It’s hard to live a balanced life while in school, I know. But the more balance you seek out in your life, the easier every component in your life becomes. If you spend all of your time focusing on a relationship or a game, you can see how easy it is to be out of balance. When you’re out of balance, the things you’re not focusing on – such as studying – become that much harder. Don’t spend all of your time studying – have friends, keep in touch with your family, and find interests outside of school that you can pursue and enjoy.
Finding balance isn’t really something that can be taught, it’s something that comes with experience and simply living. But you can work to try and keep your health and body balanced, by doing what you already know – exercise regularly and eat right. There are no shortcuts to health. Vitamins and herbs might help you in the short-term, but they’re not substitute for real, regular meals and a dose of exercise every now and again (walking to class is a start, but only if you’re spending an hour or two a day doing it).
Look at vitamins and herbs as they are intended — as supplements to your regular, healthy diet. Common herbs — such as ginkgo, ginseng, and gotu kola — may help you enhance mental abilities, including concentration, aptitude, behavior, alertness and even intelligence. But they may not, either, and you shouldn’t rely on them instead of studying regularly.
10. Know what the expectations are for the class.
Different professors and teachers have different expectations from their students. While taking good notes and listening in class (and attending as many of the classes as you can) are good starts, you can do one better by spending some time with the instructor or professor’s assistant. Talking to the instructor early on – especially if you foresee a difficult course ahead – will help you understand the course requirements and the professor’s expectations. Maybe most students in the class are expected to get a “C” because the material is so difficult; knowing that ahead of time helps set your expectations, too.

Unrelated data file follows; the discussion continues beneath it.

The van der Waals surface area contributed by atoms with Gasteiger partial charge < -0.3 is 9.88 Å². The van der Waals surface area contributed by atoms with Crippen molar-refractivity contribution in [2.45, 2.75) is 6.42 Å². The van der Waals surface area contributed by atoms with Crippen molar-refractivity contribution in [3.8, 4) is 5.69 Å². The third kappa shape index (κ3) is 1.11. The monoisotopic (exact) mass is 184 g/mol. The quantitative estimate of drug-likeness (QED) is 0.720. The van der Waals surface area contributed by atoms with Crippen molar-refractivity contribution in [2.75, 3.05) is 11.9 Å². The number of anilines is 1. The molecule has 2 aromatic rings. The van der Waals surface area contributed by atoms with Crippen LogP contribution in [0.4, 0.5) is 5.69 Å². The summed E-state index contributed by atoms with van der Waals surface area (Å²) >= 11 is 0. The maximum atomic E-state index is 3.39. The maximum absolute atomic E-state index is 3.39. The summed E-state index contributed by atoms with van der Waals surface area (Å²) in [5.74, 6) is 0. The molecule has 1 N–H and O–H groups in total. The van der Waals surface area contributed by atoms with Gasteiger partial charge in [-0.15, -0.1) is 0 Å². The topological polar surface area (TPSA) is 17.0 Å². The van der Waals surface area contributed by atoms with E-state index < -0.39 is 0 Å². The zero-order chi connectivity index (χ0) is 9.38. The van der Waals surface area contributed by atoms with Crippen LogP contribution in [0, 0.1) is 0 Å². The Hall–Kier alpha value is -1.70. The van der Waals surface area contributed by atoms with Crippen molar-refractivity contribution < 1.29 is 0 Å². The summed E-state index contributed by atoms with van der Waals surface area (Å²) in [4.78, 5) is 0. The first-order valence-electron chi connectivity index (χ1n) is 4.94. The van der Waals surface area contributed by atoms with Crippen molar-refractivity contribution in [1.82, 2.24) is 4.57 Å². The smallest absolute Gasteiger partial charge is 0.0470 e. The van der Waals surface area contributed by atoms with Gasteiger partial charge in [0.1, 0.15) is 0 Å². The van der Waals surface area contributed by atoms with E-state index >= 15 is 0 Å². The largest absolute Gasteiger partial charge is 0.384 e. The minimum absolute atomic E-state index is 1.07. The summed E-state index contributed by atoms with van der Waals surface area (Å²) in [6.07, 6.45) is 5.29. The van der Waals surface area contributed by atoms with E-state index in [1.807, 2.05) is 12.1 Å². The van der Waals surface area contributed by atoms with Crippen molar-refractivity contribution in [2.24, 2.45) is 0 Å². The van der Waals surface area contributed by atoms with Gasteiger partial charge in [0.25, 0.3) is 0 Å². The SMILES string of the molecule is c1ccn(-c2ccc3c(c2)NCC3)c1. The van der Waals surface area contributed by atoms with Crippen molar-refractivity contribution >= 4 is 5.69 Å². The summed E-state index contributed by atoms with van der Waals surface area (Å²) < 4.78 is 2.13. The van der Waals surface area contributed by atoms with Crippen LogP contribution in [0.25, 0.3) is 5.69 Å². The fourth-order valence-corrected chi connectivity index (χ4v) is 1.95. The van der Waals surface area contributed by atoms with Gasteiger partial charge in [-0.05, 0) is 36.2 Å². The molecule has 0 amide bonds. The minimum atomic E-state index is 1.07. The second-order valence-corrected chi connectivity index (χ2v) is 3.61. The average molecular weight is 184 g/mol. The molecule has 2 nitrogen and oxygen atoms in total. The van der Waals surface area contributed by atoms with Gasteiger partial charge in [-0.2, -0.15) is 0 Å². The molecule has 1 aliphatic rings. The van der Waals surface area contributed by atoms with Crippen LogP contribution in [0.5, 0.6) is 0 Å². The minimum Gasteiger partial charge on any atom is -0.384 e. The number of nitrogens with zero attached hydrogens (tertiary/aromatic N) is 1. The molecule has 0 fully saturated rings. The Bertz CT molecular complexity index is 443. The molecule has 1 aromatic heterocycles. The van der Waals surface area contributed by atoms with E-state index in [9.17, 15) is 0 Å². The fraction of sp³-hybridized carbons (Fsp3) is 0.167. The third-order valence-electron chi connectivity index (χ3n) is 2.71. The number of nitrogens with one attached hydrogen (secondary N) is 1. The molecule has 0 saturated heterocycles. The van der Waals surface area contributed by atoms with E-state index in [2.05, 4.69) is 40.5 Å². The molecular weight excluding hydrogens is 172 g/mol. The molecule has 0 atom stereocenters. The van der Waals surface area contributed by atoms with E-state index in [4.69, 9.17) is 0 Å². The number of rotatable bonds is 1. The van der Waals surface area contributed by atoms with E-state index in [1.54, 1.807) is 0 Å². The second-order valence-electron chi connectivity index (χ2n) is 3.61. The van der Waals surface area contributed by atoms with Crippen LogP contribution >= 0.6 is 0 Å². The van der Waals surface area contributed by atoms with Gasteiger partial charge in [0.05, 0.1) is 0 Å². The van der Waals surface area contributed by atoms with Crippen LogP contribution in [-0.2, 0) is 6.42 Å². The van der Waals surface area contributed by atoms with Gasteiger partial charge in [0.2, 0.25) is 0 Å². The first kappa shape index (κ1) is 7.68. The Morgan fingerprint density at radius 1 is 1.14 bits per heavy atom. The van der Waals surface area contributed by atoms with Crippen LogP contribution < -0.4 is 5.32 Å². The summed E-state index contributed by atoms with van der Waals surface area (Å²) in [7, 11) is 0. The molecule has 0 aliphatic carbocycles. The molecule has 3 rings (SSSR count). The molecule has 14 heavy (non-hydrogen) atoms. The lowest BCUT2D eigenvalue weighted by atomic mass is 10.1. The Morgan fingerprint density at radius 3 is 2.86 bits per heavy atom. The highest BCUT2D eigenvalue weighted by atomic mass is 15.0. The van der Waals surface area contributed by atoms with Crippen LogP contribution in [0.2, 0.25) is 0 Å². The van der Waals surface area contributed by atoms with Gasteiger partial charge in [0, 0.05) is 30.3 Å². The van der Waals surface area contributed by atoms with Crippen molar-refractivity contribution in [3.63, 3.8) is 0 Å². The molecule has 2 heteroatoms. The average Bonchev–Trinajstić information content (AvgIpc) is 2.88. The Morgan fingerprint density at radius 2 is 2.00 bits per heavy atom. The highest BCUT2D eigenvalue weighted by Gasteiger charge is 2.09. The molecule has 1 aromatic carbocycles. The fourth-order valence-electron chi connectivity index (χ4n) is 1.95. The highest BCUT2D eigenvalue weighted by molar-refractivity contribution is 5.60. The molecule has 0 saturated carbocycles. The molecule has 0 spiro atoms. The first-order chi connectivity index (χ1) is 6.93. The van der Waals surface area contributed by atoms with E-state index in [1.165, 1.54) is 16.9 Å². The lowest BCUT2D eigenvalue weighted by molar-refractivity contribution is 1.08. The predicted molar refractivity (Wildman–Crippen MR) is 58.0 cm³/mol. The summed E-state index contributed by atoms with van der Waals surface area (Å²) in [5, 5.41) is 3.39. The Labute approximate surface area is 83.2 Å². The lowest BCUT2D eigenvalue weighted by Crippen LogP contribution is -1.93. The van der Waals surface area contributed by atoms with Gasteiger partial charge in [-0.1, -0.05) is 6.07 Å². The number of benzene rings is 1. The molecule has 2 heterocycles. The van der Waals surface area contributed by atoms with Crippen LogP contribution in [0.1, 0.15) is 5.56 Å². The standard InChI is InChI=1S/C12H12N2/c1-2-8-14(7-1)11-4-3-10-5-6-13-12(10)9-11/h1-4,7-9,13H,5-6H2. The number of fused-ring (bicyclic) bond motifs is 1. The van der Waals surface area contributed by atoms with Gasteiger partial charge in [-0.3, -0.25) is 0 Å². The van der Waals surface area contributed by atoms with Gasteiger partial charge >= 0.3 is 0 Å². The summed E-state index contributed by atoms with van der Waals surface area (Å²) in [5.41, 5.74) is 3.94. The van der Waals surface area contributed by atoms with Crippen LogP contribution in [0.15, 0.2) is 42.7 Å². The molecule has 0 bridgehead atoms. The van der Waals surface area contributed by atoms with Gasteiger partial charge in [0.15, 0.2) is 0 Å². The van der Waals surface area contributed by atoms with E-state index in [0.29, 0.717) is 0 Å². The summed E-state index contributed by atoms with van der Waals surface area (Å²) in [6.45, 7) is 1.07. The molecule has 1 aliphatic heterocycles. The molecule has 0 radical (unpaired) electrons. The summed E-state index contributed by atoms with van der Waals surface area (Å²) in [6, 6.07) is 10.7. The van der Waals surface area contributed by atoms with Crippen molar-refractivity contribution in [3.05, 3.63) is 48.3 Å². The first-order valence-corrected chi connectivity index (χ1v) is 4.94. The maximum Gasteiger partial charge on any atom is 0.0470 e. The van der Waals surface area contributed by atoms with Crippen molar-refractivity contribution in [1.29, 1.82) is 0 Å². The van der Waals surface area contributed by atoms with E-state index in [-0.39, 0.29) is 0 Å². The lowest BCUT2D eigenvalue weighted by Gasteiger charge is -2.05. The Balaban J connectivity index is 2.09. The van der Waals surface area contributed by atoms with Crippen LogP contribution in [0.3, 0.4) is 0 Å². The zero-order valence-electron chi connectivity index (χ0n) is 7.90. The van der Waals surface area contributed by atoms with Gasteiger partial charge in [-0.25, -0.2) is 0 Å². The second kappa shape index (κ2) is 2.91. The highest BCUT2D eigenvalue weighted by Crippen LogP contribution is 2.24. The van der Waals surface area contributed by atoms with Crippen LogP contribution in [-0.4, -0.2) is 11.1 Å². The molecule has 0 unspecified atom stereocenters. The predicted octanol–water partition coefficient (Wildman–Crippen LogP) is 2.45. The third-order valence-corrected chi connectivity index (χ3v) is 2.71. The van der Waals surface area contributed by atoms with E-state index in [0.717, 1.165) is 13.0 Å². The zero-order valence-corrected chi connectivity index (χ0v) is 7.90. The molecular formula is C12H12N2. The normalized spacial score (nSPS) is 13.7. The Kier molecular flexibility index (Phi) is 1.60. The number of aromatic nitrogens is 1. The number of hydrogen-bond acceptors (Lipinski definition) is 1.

Pay attention in class. If the instructor writes something on the whiteboard or displays it on the screen, it’s important. But if they say something, that’s important too. Copy these things down as they’re presented, but don’t zone out completely from what the instructor is also saying. Some students focus on the written materials without regard for what the instructor is saying. If you write down only one aspect of the professor’s instructions (e.g., just what they write down), you’re probably missing about half the class.
If you get a particularly bad grade on a paper or exam, talk to the instructor. Try and understand where things went wrong, and what you can do in the future to help reduce it from happening again.
Don’t forget to learn!
Studying isn’t just about passing an exam, as most students look at it as. Studying is an effort to actually learn things, some of which you might actually care about. So while you’ll have to take your share of classes that have little or nothing to do with your interests, you should still look for interesting things to take away from every experience.
By the time you’ll realize what a great opportunity school is, you’ll be well into the middle of your life with a lot of responsibilities — children, mortgages, career pressures, etc. Then most people have neither the time nor energy to go back to school. So take the time to learn some stuff now, because you’ll appreciate the opportunity later on.